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South Chicago, East Side

Special Olympics Chicago Athletes Going To Nationals For More Than Just Medals: ‘I Like Getting To Know Everyone As I Am’

The Special Olympics Chicago spring games is back after a pandemic hiatus. “It makes you cheer a little harder than you do for the Bears.” 

Isaiah Cunningham of Kosciuszko Park won a gold medal in shot put at the 54th annual Special Olympics Chicago spring games on Tuesday
Mack Liederman/Block Club Chicago
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SOUTH CHICAGO — Veteran Special Olympics athlete Isaiah Cunningham is ready for his first shot at a national gold medal. 

Cunningham, 34, lives with a disability that makes reading, writing and driving a challenge for him. He also puts up almost 400 pounds on the Olympic deadlift. 

Cunningham, of Austin, regularly competes in 12 sports through the Special Olympics program at Kosciuszko Park — and he has recently found a knack for powerlifting. A fan of the Los Angeles Lakers, Cunningham said he’s known around his stomping grounds as “The LeBron of Kosciuszko Park.” 

Special Olympics Chicago runs year-round athletic programs through the Park District and Chicago Public Schools for local athletes with disabilities who are 8 and older. This year, Chicago will send 11 of their local standouts to Orlando for the National Special Olympics USA Games in June. 

On Tuesday, Cunningham warmed up for his shot at glory by tossing a shot put farther than anybody else at the Special Olympics Chicago spring games, a yearly track and field competition. More than 1,500 athletes and 500 volunteers gathered in Eckersall Park for the games.

Cunningham said he’s been playing sports — including basketball, floor hockey, tennis, golf, flag football, bocce and volleyball — with Special Olympics Chicago since he was 19. 

The community makes him feel comfortable, he said. 

“There’s no jitters, no nothing here. I’m just being myself and having fun with my friends,” Cunningham said. “I like getting to know everyone as I am.” 

Credit: Mack Liederman/Block Club Chicago
Cunningham with his friends and supporters at the Speical Olympics.

Athletes from Douglass and Norwood parks dished out high-fives to Cunningham and his Kosciuszko teammates as they waited in sweltering heat to toss the shot put. Other athletes competed in road races, long-distance races, long jump, pentathlon, softball throw and tennis throw.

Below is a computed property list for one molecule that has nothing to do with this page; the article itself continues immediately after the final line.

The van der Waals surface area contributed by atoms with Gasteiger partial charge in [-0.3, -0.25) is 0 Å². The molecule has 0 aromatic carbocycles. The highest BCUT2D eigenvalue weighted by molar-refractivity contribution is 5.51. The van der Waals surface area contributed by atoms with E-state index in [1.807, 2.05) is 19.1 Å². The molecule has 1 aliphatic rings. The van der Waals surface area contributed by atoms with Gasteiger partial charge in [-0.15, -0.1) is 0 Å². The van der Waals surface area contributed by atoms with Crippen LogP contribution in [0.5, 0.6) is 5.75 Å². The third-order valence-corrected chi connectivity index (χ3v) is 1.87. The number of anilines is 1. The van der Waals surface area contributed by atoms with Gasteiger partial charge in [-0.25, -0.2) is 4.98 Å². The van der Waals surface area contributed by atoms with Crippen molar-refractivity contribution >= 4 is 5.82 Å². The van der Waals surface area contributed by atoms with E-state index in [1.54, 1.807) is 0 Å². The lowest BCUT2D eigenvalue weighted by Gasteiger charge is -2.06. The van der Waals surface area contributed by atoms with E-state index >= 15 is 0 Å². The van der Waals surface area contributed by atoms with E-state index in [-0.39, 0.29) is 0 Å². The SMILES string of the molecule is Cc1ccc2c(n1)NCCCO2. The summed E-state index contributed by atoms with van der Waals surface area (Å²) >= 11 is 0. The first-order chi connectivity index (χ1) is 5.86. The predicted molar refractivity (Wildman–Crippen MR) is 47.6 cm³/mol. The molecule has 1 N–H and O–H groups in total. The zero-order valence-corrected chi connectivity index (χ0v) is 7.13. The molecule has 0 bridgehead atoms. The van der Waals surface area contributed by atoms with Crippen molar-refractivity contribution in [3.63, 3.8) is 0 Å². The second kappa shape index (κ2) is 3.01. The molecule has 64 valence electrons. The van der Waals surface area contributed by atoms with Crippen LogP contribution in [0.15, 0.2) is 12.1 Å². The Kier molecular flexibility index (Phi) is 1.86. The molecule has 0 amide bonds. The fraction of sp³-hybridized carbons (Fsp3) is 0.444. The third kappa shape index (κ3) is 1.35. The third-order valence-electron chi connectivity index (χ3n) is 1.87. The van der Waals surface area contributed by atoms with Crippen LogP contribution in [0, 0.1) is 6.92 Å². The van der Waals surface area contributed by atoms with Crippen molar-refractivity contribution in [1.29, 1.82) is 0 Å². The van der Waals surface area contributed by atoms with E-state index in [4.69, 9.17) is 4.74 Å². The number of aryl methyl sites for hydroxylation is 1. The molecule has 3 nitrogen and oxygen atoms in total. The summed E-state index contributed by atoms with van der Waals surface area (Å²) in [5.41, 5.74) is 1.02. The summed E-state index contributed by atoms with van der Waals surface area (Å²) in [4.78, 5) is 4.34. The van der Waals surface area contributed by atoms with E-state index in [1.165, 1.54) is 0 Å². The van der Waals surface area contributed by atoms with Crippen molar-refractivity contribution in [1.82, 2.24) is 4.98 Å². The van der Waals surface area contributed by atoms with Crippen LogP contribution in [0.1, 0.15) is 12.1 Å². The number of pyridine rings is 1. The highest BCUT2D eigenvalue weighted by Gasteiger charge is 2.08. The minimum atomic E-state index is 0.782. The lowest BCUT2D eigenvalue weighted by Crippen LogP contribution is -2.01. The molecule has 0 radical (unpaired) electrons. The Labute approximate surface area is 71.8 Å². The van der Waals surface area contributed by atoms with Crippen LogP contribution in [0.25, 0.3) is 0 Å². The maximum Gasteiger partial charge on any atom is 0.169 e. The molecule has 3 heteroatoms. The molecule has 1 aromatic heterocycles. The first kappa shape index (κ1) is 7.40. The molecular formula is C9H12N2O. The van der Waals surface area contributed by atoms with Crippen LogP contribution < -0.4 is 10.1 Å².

Cunningham took home a gold medal in shot put. 

“This helps build confidence for nationals, getting ready for my sports event. No playing around, no joking; I take it seriously. I’m a serious athlete,” Cunningham said. “I think they should put me on the Wheaties box.” 

Cunningham said he didn’t get to play on sports teams growing up, but he found his chance with the Special Olympics.  He’ll now pick up any sport he can try, said his coach, Renee Chimino. 

“I went to watch Isaiah and it was — just holy cow, this guy is now lifting almost 400 pounds,” Chimino said. “His enjoyment is just pure bliss. These guys are just so humble, to be here and be given an opportunity to play.” 

Credit: Mack Liederman/Block Club Chicago
Cunningham stays locked in as he throws the shot put.

Ald. Matthew O’Shea (19th), vice president of Special Olympics Chicago, said the pandemic has been particularly challenging for younger people with disabilities. This year’s spring games is the first in two years that “finally has everyone back together,” O’Shea said. 

“All kids had tremendous losses this past 26 months, but our special needs population, they really missed the socialization, the camaraderie, the practices,” O’Shea said. “When you talk to our athletes, you hear that they’re family to them.” 

Mike Benavente, parks manager for Special Olympics Chicago, said there is no better atmosphere in the city to watch sports.

“The energy here is contagious, especially if you’ve watched them make these strides,” Benavente said. “It makes you cheer a little harder than you do for the Bears.” 

Credit: Mack Liederman/Block Club Chicago
Chldren play in Eckersall Park on Tuesday at the Special Olympic Chicago spring games

Cunningham said he’s enjoyed aging gracefully as an athlete with the Special Olympics — and being a mentor for the younger kids. 

“People look up to me here,” Cunningham said with a smile. “I help them out.” 

The goal at nationals is to “have fun, try my best and keep trying to pass it on,” Cunningham said. 

He’s planning to lift some serious weight. 

“I didn’t know I could do it until I tried,” Cunningham said. 

Chicagoans competing in the 2022 National Special Olympic USA Games:

  • Matthew Gorski, Shabbona Park, Athletics 
  • Frank Kajdanowski, Shabbona Park, Bocce
  • Karen Mrotek, Mt. Greenwood Park, Bocce
  • Kenneth Ogden, Vittum Park, Bocce 
  • Corey Williams, Gage Park, Flag Football
  • Christian Arreola, Shabbona Park, Flag Football
  • Peter Hertl, Shabbona Park, Flag Football
  • Isaiah Cunningham, Kosciuszko Park, Powerlifting 
  • James Naughton, Shabbona Park, Powerlifting 
  • Matthew Buck, Mt. Greenwood Park, Swimming 
  • Matthew Danaher, Independence Park, Swimming
Credit: Mack Liederman/Block Club Chicago
Isaiah Cunningham won the shot put and will compete in powerlifting at Special Olympics nationals in July
Credit: Mack Liederman/Block Club Chicago
Athletes fuel up on hot dogs and cool down as they compete at the Special Olympics Chicago spring games

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